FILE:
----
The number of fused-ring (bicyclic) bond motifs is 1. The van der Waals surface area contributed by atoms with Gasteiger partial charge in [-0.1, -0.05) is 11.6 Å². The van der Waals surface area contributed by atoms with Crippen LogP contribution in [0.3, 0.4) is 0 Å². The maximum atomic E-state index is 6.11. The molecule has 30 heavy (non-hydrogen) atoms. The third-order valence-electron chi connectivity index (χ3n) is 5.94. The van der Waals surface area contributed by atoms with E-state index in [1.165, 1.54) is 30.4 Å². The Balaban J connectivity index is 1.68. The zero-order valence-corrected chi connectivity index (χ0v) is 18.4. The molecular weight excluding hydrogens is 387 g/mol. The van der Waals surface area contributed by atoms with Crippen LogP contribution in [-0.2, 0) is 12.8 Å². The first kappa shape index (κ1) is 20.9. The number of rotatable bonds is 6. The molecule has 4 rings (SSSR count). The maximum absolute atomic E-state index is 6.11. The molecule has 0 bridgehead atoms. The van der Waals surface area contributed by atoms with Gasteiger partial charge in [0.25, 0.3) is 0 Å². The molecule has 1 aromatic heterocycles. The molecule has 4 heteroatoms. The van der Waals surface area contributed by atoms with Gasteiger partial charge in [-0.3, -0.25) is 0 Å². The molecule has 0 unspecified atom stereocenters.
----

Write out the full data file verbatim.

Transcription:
The number of fused-ring (bicyclic) bond motifs is 1. The van der Waals surface area contributed by atoms with Gasteiger partial charge in [-0.1, -0.05) is 11.6 Å². The van der Waals surface area contributed by atoms with Crippen LogP contribution in [0.3, 0.4) is 0 Å². The maximum atomic E-state index is 6.11. The molecule has 30 heavy (non-hydrogen) atoms. The third-order valence-electron chi connectivity index (χ3n) is 5.94. The van der Waals surface area contributed by atoms with E-state index in [1.165, 1.54) is 30.4 Å². The Balaban J connectivity index is 1.68. The zero-order valence-corrected chi connectivity index (χ0v) is 18.4. The molecular weight excluding hydrogens is 387 g/mol. The van der Waals surface area contributed by atoms with Crippen LogP contribution in [-0.2, 0) is 12.8 Å². The first kappa shape index (κ1) is 20.9. The number of rotatable bonds is 6. The molecule has 4 rings (SSSR count). The maximum absolute atomic E-state index is 6.11. The molecule has 0 bridgehead atoms. The van der Waals surface area contributed by atoms with Gasteiger partial charge in [0.25, 0.3) is 0 Å². The molecule has 1 aromatic heterocycles. The molecule has 4 heteroatoms. The van der Waals surface area contributed by atoms with Gasteiger partial charge in [-0.3, -0.25) is 0 Å². The molecule has 0 unspecified atom stereocenters.